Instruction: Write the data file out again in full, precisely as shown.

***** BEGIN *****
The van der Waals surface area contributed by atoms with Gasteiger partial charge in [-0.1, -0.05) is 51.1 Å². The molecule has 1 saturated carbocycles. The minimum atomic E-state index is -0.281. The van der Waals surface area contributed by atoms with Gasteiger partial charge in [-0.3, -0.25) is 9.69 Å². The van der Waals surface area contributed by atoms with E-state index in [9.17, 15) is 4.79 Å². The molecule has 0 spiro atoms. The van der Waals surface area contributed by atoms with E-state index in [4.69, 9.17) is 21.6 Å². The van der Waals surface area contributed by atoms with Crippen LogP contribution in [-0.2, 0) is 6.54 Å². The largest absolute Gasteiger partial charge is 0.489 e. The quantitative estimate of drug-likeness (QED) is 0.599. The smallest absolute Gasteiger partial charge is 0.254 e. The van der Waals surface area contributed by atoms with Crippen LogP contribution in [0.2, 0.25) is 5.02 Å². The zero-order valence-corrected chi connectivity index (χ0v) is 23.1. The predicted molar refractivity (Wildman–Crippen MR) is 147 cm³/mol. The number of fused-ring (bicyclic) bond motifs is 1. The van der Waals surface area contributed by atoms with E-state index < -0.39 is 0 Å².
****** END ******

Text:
The van der Waals surface area contributed by atoms with Gasteiger partial charge in [-0.1, -0.05) is 51.1 Å². The molecule has 1 saturated carbocycles. The minimum atomic E-state index is -0.281. The van der Waals surface area contributed by atoms with Gasteiger partial charge in [-0.3, -0.25) is 9.69 Å². The van der Waals surface area contributed by atoms with E-state index in [9.17, 15) is 4.79 Å². The molecule has 0 spiro atoms. The van der Waals surface area contributed by atoms with E-state index in [4.69, 9.17) is 21.6 Å². The van der Waals surface area contributed by atoms with Crippen LogP contribution in [-0.2, 0) is 6.54 Å². The largest absolute Gasteiger partial charge is 0.489 e. The quantitative estimate of drug-likeness (QED) is 0.599. The smallest absolute Gasteiger partial charge is 0.254 e. The van der Waals surface area contributed by atoms with Crippen LogP contribution in [0.2, 0.25) is 5.02 Å². The zero-order valence-corrected chi connectivity index (χ0v) is 23.1. The predicted molar refractivity (Wildman–Crippen MR) is 147 cm³/mol. The number of fused-ring (bicyclic) bond motifs is 1. The van der Waals surface area contributed by atoms with E-state index < -0.39 is 0 Å².